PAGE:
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Originally Posted by Michael TLV View Post

Greetings

The video series calibration content is more thorough than you would find in an ISF class or even a THX class. But it can't compress 25 years of experience into such a time frame ... nothing can.

regards

Hey Michael,

I decided to take advantage of all your great knowldege and have been reading through your various beginners articles first and will progress into the calibration video content.

Thank you for offering such a wonderful site!
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post #7 of 7 Old 10-27-2013, 06:47 PM
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Quote:
Originally Posted by jmalto View Post

Hi all,

I just started learning Chromapure and am on my third attempt at calibrating my BenQ W1080st before moving on to my main projector. I understand the concepts of nailing down the greyscale, but I am confused when it comes to getting the color gamut right due to the differences between Color Decoding and Color Management.

From what I understand from the help documentation in Chromapure, if your projector or TV has a CMS to not worry with color decoding and jump straight into the CM section. I've read through several articles that states when adjusting RGB primaries to only worry with eliminating errors with the brightness and for the secondary colors to worry about hue and saturation (in this order.) Does this mean that if you have a full CMS that offers Hue/Gain/Saturation for both primary and secondary colors the rule should be ignored, or would the goal then be to minimize errors for all 3 utilizing the best combination possible to get there?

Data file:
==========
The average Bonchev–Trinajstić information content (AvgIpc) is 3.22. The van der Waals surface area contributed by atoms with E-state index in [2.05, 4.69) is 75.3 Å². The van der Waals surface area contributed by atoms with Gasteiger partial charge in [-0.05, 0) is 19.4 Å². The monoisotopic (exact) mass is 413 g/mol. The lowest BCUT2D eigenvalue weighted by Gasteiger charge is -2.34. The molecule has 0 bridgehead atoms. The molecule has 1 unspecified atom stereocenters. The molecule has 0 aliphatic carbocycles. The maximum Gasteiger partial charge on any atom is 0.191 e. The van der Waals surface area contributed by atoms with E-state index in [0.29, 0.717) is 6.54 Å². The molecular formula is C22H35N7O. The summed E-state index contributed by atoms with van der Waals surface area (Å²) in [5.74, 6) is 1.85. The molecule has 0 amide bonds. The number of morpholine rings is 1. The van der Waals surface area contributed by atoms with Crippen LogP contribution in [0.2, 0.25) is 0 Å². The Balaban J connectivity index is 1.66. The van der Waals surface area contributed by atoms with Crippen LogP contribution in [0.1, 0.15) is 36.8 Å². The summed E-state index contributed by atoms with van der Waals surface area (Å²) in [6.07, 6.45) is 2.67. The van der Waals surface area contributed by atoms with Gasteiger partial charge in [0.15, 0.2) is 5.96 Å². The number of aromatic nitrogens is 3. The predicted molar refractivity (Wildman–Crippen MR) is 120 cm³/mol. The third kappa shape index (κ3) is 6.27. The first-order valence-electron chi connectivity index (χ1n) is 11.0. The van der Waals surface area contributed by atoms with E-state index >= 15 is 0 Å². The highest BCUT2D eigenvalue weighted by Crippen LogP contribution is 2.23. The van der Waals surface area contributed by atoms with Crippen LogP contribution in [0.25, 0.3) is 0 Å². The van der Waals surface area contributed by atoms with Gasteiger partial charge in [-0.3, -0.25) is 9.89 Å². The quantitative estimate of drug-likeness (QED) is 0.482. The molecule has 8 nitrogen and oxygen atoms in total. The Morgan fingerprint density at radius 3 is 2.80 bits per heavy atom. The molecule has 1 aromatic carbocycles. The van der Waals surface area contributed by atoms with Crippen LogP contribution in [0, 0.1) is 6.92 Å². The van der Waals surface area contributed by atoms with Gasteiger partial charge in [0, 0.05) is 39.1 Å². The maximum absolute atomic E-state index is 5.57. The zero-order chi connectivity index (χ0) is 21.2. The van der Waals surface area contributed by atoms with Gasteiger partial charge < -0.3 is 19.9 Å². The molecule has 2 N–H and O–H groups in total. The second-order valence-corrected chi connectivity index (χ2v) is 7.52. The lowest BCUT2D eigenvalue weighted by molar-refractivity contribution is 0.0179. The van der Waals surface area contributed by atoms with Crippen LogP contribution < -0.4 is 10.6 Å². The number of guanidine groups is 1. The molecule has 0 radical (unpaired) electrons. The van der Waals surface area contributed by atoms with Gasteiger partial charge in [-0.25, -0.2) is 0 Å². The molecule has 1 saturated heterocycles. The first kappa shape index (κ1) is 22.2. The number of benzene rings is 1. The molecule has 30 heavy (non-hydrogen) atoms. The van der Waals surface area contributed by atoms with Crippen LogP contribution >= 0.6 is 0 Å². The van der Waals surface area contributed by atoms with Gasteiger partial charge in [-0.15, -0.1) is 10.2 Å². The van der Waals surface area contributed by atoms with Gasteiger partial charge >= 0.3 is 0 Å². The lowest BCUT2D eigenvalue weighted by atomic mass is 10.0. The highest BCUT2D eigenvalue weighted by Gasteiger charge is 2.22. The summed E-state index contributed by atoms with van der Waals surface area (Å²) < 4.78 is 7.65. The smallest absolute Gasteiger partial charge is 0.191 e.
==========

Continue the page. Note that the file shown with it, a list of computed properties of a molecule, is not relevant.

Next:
For my last attempt I did the latter and selected HSL/REC709 and utilized Gain/Hue/Saturation for all the colors and used Chromapure's % meter to get the lowest possible number. I did notice there was a direct correlation with these settings and adjusting hue brought down saturation and gain would sometimes impact saturation as well. The outcome was overall good, but my blues appear to be very oversaturated which is leading me to believe I did something wrong; in particular, I was confused because on some colors like red and magenta I could never get hue and saturation to 0 as adjusting one would bump the other into the negative or positive range. Is there a particular dE I should shoot for when adjusting the colors or is it the lower the better regardless of what it takes to get there?
Yes, the Color Decoding module is only for displays that have no CMS. They might have just Color and Tint controls or even primary luminance and secondary hue controls in the service menu. If you have a full-featured CMS, then ignore this.

I don't know where you got that advice, but it is really, really wrong. When adjusting RGB primaries, you ALWAYS need to pay attention to hue, saturation, and luminance. Adjusting luminance only is nuts. As a matter of fact color decoding errors only affect the luminance of primary colors. However, not all primary color errors are due to color decoding issues. See our web site for discussion of color decoding.

http://www.chromapure.com/colorscience-decoding.asp

Do levels first, then grayscale, then gamma, then primary colors, and last secondary colors. Go back and remeasure everything after finishing each. Calibration is a reiterative process. Seek the lowest dE possible on all pri/sec colors. To get this you must pay attention to all three points of adjustment. There may be--as you have discovered--some interaction between these controls, but that's normal. Just get the lowest dE you can.

Tom Huffman
ChromaPure Software/AccuPel Video Signal Generators
ISF/THX Calibrations
Springfield, MO